- New year, similar challenges. Challenges in attracting workers will continue throughout 2022 with 83% of respondents to one global survey saying they expect to have difficulty hiring workers this year.
- Gen Z is available. The youngest category of workers, Generation Z (25 and younger) are most likely to be looking for a new job - 91% say they are in the job market with 65% expected to land a new job in 2022.
- Solutions go beyond compensation. Strategic areas where employers are expected to make major changes include optimizing work and job design, rethinking total rewards and defining careers.
Businesses will have a step up their tenacity, perseverance and creativity as the search for talent is expected to only escalate in 2022.
Several recent surveys quantify what HR practitioners are living daily: It’s a seller’s market out there that demands the buyers find new ways of keeping and attracting employees if they hope to stay competitive.
Here are some of the numbers:
Willis Towers Watson’s (WTW) “Reimagining Work and Rewards Survey”
- 83% of the 1,650 global respondents expect to have problems attracting workers this year. That’s up from 62% that had difficulty in the first half of 2021 and more than double the 33% in 2020.
- 74% foresee having difficulty retaining workers in 2022, up from 51% in the first half of last year and 22% in 2020. The digital workforce is the most elusive category with 82% reporting hiring and retaining problems, with salaried employees at 67% and salesforce 40%.
WTW respondents indicated several key talent-bolstering practices will increase over the next three years from the past three years, including: changing skills required to get the work done, up 72%; multi-skilling to enable employees to do tasks from different jobs, up 68%; changing employee preferences, up 52%; and finding new sources of talent, up 36%.
Robert Half’s “State of U.S. Hiring Survey”
- 65% of the 2,300 responding senior managers expect to add permanent positions in the first half of 2022, up 14 percentage points from six months ago while 33% anticipate filling vacated positions.
- 72% of managers in administrative and customer support have the greatest hiring needs followed closely by 69% in marketing.
- 71% of respondents expect to bring in more contract workers with marketing and technology departments (78% each) most likely to increase contract workers – signs that the gig economy is becoming more significant.
- 40% are providing bonuses and additional time off to lure new workers while nearly one- third are loosening requirements for education, skills or experience.
Monster’s “Future of Work Survey”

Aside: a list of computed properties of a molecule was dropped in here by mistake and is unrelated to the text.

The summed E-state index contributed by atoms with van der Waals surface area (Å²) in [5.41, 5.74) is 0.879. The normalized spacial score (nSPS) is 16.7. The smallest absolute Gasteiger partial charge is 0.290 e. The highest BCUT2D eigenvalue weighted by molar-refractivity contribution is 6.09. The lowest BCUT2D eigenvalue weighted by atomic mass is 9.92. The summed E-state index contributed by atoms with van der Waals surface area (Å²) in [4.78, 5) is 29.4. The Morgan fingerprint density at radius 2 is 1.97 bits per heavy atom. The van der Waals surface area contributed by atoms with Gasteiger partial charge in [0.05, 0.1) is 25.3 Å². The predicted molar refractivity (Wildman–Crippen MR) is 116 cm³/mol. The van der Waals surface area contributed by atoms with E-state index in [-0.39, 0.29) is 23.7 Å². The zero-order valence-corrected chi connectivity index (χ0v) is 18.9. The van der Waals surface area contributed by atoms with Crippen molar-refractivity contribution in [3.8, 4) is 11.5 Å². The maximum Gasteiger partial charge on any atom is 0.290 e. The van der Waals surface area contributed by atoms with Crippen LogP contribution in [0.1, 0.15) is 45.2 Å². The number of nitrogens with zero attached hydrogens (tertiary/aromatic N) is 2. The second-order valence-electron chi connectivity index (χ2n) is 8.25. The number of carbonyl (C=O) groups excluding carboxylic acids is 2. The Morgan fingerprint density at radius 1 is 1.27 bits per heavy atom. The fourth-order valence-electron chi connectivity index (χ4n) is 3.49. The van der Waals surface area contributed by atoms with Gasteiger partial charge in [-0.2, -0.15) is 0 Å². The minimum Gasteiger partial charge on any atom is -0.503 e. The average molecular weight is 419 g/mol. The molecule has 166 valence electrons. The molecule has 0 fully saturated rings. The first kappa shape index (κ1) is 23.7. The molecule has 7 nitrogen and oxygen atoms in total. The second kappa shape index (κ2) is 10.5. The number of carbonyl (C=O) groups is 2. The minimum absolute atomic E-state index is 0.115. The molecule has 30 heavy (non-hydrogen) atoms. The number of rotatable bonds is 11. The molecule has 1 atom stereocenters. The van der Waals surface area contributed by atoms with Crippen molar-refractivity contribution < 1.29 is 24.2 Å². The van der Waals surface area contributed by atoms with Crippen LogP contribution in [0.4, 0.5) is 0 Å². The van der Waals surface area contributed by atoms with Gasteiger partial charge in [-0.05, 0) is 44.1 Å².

- 93% of respondents are planning to hire more talent in 2022 with half those positions being new roles.
- 42% are not confident about filling open roles with “right-fit candidates.” A majority (58%) blame a workplace skills gap while 43% cite competitions from their peers.
- 91% percent of Generation Z workers polled said they wanted to find new jobs.
- 65% of those 25-and-younger workers are expected to actually land new jobs in 2022. They report wanting a sense of purpose at work, affordable places to live and work, permanent remote work, more mental health days and help with financial planning.
2022 Bright Horizons’ United Kingdom “Modern Families Index Spotlight”
- 38% of the 1,000 respondents with children younger than 18 years old have job hunting on the agenda.
- 89% of those who feel “completely stressed” said they would be looking for work this year.
- 74% who are caring for elderly relatives and 66% who are caring for children are actively seeking a new job.
- 59% of 1,000 employers across Canada reported have some difficulty filling jobs due to lack of skilled talent.
- 41% say they are offering a mix of incentives to attract talent, including: adopting more flexible work schedules (41%); increasing training, skills development or mentoring (40%); increasing wages (32%); allowing more flexible working locations (32%); providing more non-financial benefits, such as vacation (20%); using incentives such as signing bonuses (19%); and lowering required job skills or experience (19%).
Successful HR practitioners are evolving with the labor market. “Companies in virtually every industry are now under significant pressure to adapt to a new business environment and sweeping workforce changes,” said Adrienne Altman, managing director, North America, talent and rewards at WTW in a press release.
The WTW survey showed three strategic areas where employers expect to make major changes: optimizing work and job design (e.g., multi-skilling, remote work, technology, sourcing talent); rethinking total rewards (e.g., compensation, benefits, well-being); and defining careers (e.g., job architecture, job levelling, career progression).
Like many HR-related battles, victory or defeat rests on the shoulders of front-line managers. In a recent Wall Street Journal article, marketing-strategy consultant Dorie Clark spelled out the importance of proactive managers.
“In many cases, the only thing standing between an employee staying and leaving is a really good manager. There needs to be a disproportionate emphasis placed on identifying managers who actually prioritize company culture and excel in making people feel part of a team,” she wrote.
“Emotionally aware managers will be rewarded and promoted, and transactional managers who may have coasted by in the past will now need to learn new skills or else risk their people leaving in droves. Smart companies will arrange more training and coaching in this area, because the consequences in terms of morale and employee retention may be significant. In practice, this will take the form of obvious things like setting effective communication protocols and also more ‘soft skill’ issues, such as how to think strategically about employees’ individual needs.”